Americans should think carefully about traveling outside the country because of the spread of the new coronavirus, which causes a disease called COVID-19.
That’s the warning the State Department issued late March 11.
The department “advises U.S. citizens to reconsider travel abroad due to the global impact of COVID-19,” it said in an updated global health advisory.
“Many areas throughout the world are now experiencing COVID-19 outbreaks and taking action that may limit traveler mobility, including quarantines and border restrictions. Even countries, jurisdictions, or areas where cases have not been reported may restrict travel without notice,” it added.
Americans have gotten the new virus while traveling in Iran, Italy, China, and Egypt, among other countries. Americans have also become infected while on cruise ships.
People were asked to visit the website of the Centers for Disease Control and Prevention (CDC), a federal health agency that’s been on the forefront of efforts to try to stem the spread of the virus.
Americans who still travel abroad despite the level 3 advisory were told to review and follow the CDC’s guidelines for the prevention of coronavirus infections, to check with their airlines or cruise lines regarding any updated information about their travel plans and/or restrictions, and to visit the State Department’s travel advisories for individual countries.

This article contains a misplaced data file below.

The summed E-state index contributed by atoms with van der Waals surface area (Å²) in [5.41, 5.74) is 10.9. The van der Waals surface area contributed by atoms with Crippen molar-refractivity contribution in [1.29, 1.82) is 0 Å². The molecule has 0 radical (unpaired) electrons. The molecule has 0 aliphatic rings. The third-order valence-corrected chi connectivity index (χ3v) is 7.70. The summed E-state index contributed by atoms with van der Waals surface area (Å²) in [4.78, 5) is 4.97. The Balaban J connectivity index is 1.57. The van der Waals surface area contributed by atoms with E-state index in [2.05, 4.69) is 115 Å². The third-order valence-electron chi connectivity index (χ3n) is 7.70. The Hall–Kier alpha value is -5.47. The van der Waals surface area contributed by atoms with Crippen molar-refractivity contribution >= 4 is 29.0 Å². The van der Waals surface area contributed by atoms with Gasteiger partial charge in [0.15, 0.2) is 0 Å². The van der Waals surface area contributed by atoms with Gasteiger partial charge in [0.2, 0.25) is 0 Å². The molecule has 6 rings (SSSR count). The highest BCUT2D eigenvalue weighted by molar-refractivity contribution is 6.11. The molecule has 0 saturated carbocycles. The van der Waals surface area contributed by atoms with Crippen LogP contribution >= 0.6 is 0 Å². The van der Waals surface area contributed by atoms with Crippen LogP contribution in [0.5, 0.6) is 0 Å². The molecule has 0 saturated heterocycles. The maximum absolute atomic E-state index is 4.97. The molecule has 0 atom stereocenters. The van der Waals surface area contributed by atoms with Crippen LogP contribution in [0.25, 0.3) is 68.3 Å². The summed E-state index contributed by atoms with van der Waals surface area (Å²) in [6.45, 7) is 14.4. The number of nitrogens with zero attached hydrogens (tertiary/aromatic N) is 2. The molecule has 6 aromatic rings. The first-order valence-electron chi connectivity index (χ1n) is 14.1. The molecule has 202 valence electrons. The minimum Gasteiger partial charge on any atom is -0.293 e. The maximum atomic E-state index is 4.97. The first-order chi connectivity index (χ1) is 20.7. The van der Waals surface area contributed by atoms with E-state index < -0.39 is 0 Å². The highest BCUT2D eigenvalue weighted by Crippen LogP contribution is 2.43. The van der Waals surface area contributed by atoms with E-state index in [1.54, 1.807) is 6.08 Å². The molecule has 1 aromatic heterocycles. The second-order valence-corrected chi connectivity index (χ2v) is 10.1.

They should also visit the department’s embassy pages and the Department of Homeland Security’s website to view the latest restrictions on traveling to the United States.
President Donald Trump on Wednesday night announced a 30-day travel ban on travelers from Europe amid the spread of the virus. The ban centers on countries in Europe’s Schengen Area, including Austria, Denmark, France, Hungary, Italy, Norway, and Sweden.
“We made a life-saving move with early action on China. Now, we must take the same action with Europe,” Trump said in his address, referring to how his administration suspended travel from China to the United States on Jan. 31.
Officials have previously said that elderly Americans and those with underlying health conditions should think about canceling nonessential trips while avoiding crowds and being prepared to stay at home for a period of time.
The new virus has quickly spread in some parts of the United States, including New York, Washington state, Massachusetts, and California. Around 1,000 people have tested positive, the CDC said on Wednesday. With Mississippi reporting its first case, the number of states recording at least one patient rose to 40.
The death toll was up to 38, including 30 deaths in Washington state, as of Thursday, according to updated figures from state and local officials. California, Florida, New Jersey, and South Dakota have reported at least one death.
Mimi Nguyen Ly contributed to this report.